Following their arrests, both Cipu and Datcu were more thoroughly searched and taken to the Ramsey County Jail. The SUV was also towed since it was a rental vehicle and “[t]here was no one there to take immediate control” of it. A subsequent inventory search revealed a single hotel room key and receipt for a hotel room at the Emerald Inn in Maplewood. After securing warrants to search the hotel room and a computer located in it, officers discovered more evidence of identity theft, including a magnetic strip reader and portable credit card scanner.
The government charged Datcu with multiple counts related to his fraud, identity theft, and device making scheme.2 Datcu moved to suppress evidence obtained in the warrantless search and seizure of his person and his rental car and in the warrant search of his hotel room. He also conditionally pled guilty to conspiring to produce and possess device making equipment and aiding and abetting aggravated identity theft in violation of 18 U.S.C. §§ 2, 371, 1028A, and 1029(a). The district court denied his motion to suppress and subsequently sentenced Datcu to 75 months in prison. Included in its sentencing calculations was a four level enhancement for taking part in a scheme with 50 or more but fewer than 250 victims. See U.S.S.G. § 2B 1.1(b)(2)(B).
Datcu now appeals the district court's denial of his motion to suppress as well as its imposition of the four level sentencing enhancement. The government has moved to strike portions of Datcu's appellate brief as outside the scope of his plea agreement's limited right of appeal.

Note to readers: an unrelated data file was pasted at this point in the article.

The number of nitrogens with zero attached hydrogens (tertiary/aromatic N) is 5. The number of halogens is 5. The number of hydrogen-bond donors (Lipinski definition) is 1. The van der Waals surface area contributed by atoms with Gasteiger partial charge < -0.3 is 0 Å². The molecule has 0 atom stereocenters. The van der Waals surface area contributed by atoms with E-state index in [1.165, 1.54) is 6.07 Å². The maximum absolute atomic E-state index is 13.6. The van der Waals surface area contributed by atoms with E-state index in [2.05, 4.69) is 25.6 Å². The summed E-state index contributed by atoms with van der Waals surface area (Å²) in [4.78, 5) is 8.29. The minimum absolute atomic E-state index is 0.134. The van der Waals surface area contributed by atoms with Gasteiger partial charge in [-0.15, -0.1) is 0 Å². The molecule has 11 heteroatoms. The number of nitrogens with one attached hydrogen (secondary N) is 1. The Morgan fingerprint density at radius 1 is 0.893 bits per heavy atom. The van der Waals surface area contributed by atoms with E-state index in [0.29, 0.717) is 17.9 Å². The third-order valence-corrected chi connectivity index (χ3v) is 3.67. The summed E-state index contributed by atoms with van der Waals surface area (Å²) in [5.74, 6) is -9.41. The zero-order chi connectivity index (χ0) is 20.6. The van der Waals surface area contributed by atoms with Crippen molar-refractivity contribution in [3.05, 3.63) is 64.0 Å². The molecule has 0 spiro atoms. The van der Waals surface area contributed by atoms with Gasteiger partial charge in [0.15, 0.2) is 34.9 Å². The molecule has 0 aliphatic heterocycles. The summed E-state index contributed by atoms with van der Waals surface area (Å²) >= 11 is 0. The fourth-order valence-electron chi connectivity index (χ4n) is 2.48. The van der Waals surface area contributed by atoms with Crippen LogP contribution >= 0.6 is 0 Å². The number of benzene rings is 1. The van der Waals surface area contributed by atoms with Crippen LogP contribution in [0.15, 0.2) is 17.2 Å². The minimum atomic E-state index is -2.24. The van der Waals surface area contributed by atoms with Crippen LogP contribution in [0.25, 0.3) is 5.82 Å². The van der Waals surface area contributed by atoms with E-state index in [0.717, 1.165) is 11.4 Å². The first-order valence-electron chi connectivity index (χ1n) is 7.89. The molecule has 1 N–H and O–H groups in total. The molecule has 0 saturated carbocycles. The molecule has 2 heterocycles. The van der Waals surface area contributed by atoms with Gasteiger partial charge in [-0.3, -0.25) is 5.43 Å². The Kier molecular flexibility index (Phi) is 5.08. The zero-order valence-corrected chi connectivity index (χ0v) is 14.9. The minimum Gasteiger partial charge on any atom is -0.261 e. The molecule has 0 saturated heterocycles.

Datcu first appeals the district court's order denying his motion to suppress. The district court held that the warrantless search of Datcu and his rental vehicle did not violate the Fourth Amendment because: (1) the officers had reasonable suspicion that criminal activity was afoot under Terry v. Ohio, 392 U.S. 1 (1968) and Michigan v. Long, 463 U.S. 1032 (1983); (2) they had probable cause to believe contraband would be found in the SUV under the automobile exception to the warrant requirement; and (3) they would have inevitably discovered the contraband in the vehicle. Because we agree with the district court that there was probable cause to believe contraband would be found in Datcu's SUV at the time the officers searched it, we affirm its ultimate holding that his Fourth Amendment rights were not violated.3
“As long as the law enforcement officials have probable cause, they may search an automobile without a warrant under the automobile exception.” United States v. Fladten, 230 F.3d 1083, 1085 (8th Cir.2000) (per curiam). Probable cause exists when, under the totality of the circumstances, a reasonable person could believe there is a fair probability that contraband or evidence of a crime will be found in a particular place. Id. We review the district court's factual findings for clear error and its legal conclusions de novo. Id.
In its order denying Datcu's motion to suppress, the district court held that “discovery of a screwdriver, a chisel, and a third-party credit card on the person of codefendant Cipu, along with all the other existing circumstances, was sufficient to establish probable cause to believe that contraband would be found in the SUV.” On appeal, Datcu argues that it is “unclear from the record whether the automobile search was taking place during or after the other officers searched Mr. Cipu.” As a result he claims the district court clearly erred in finding that Cipu's frisk occurred “[p]rior to the vehicle search” and in concluding that the evidence could be used in the probable cause determination.
At the suppression hearing, Officer Bartz testified that after he arrived at the scene, he stopped Datcu, separated him from Cipu, then frisked Datcu and attempted to secure Datcu's consent to search the SUV.4 Once the officers discovered evidence in the SUV relevant to fraud and identity theft, Bartz directed the other officers to place both Datcu and Cipu under arrest.